The Kansas City Royals are captivating bleary-eyed baseball fans, who are either rooting for their bunt-a-rific game strategy or actively denouncing it in social media. The Royals won one of the most entertaining games in recent memory against the crash-and-burn Oakland Athletics on Tuesday night, and have begun their ALDS series with the Angels in similar exciting nail-biting fashion.
The Royals' path to what could conceivably be their first ALCS berth since 1985, when they last made the playoffs and won the World Series, has been unconventional at best, and already can be considered historical. Since 1900, only 15 teams have played multiple extra inning games, and only two teams in one series have given fans free baseball in more than two outings in a row. The Royals are already in historical company, as they have joined the 1980 Phillies and Astros as the only teams to have played more than two consecutive extra-inning playoff games. The historical 1980 NLCS featured four consecutive extra inning games, but only an additional five innings -- the Royals have already played an extra seven.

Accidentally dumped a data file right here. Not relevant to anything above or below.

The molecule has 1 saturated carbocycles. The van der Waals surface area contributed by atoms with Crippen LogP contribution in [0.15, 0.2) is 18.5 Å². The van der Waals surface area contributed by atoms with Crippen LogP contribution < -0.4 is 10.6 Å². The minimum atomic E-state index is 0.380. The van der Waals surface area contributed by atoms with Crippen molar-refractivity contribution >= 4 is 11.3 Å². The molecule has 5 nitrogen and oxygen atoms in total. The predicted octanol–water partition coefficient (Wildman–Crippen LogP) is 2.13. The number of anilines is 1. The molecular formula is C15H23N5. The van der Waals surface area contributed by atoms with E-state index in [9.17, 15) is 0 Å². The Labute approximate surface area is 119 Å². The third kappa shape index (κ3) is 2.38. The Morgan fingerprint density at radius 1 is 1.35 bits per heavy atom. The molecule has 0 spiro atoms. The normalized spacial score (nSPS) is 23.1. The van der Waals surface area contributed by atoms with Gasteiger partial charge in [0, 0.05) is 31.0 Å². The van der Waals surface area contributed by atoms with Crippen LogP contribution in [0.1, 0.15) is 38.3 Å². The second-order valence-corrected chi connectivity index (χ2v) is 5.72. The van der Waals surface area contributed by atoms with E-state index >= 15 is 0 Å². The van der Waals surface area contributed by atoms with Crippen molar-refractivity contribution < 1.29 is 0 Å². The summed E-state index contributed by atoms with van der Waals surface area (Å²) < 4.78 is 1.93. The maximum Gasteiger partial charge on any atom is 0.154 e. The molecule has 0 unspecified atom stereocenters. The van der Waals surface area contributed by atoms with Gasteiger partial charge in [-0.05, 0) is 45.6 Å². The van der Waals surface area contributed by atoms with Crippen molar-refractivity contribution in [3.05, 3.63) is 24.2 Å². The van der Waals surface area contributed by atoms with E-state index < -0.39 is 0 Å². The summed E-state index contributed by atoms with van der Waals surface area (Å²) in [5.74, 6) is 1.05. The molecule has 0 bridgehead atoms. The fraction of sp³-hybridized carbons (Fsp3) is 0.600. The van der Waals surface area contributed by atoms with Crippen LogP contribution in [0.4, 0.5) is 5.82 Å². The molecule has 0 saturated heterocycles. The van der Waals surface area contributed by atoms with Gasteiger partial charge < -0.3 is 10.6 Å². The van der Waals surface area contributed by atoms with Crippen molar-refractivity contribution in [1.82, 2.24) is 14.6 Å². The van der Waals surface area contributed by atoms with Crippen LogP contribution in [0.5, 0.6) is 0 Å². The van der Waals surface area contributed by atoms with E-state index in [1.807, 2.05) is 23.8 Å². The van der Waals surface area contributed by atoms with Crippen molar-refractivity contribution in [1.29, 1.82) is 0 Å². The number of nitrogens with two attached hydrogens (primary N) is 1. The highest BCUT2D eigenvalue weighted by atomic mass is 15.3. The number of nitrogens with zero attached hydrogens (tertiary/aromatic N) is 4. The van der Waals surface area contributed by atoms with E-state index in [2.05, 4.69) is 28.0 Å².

Since the turn of the 20th century, only five other teams have played more additional innings in straight playoff games than Kansas City. The record for most consecutive extra innings is held by the Mets and Astros, who in the 1986 NLCS played two classic games that both went into extra frames. After a 12-inning victory by the Mets in game five, they won the series the following night, when they barely passed the Astros in a 16-inning marathon.
Whether or not you love the Royals' formula of efficient defense, effective bunting, and electric baserunning, you should realize the truly historical stretch you're currently witnessing. Sure, come Monday, we may not be able to keep our eyes open, but more extra inning games would set some new records, and potentially bring us into unprecedented territory, and who wouldn't be in favor of that?
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All statistics courtesy of MLB.com and Baseball-Reference.
Steven Martano is a contributing writer a Beyond the Box Score. You can follow him on Twitter at @SMartano.